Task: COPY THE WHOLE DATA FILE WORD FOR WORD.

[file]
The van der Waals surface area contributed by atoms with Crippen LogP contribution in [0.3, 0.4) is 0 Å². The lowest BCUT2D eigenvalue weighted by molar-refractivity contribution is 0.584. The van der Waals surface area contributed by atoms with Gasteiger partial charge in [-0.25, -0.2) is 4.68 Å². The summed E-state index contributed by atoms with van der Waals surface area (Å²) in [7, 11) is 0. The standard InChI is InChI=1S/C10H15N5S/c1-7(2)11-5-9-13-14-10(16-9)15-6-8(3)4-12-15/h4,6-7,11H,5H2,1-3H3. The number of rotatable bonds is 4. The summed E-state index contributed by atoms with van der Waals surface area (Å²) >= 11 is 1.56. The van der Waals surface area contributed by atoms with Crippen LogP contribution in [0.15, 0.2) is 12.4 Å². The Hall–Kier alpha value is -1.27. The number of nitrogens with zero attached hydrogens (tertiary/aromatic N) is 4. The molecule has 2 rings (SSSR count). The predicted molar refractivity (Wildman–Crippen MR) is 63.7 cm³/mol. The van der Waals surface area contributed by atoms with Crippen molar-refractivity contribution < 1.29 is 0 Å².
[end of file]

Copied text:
The van der Waals surface area contributed by atoms with Crippen LogP contribution in [0.3, 0.4) is 0 Å². The lowest BCUT2D eigenvalue weighted by molar-refractivity contribution is 0.584. The van der Waals surface area contributed by atoms with Gasteiger partial charge in [-0.25, -0.2) is 4.68 Å². The summed E-state index contributed by atoms with van der Waals surface area (Å²) in [7, 11) is 0. The standard InChI is InChI=1S/C10H15N5S/c1-7(2)11-5-9-13-14-10(16-9)15-6-8(3)4-12-15/h4,6-7,11H,5H2,1-3H3. The number of rotatable bonds is 4. The summed E-state index contributed by atoms with van der Waals surface area (Å²) >= 11 is 1.56. The van der Waals surface area contributed by atoms with Crippen LogP contribution in [0.15, 0.2) is 12.4 Å². The Hall–Kier alpha value is -1.27. The number of nitrogens with zero attached hydrogens (tertiary/aromatic N) is 4. The molecule has 2 rings (SSSR count). The predicted molar refractivity (Wildman–Crippen MR) is 63.7 cm³/mol. The van der Waals surface area contributed by atoms with Crippen molar-refractivity contribution < 1.29 is 0 Å².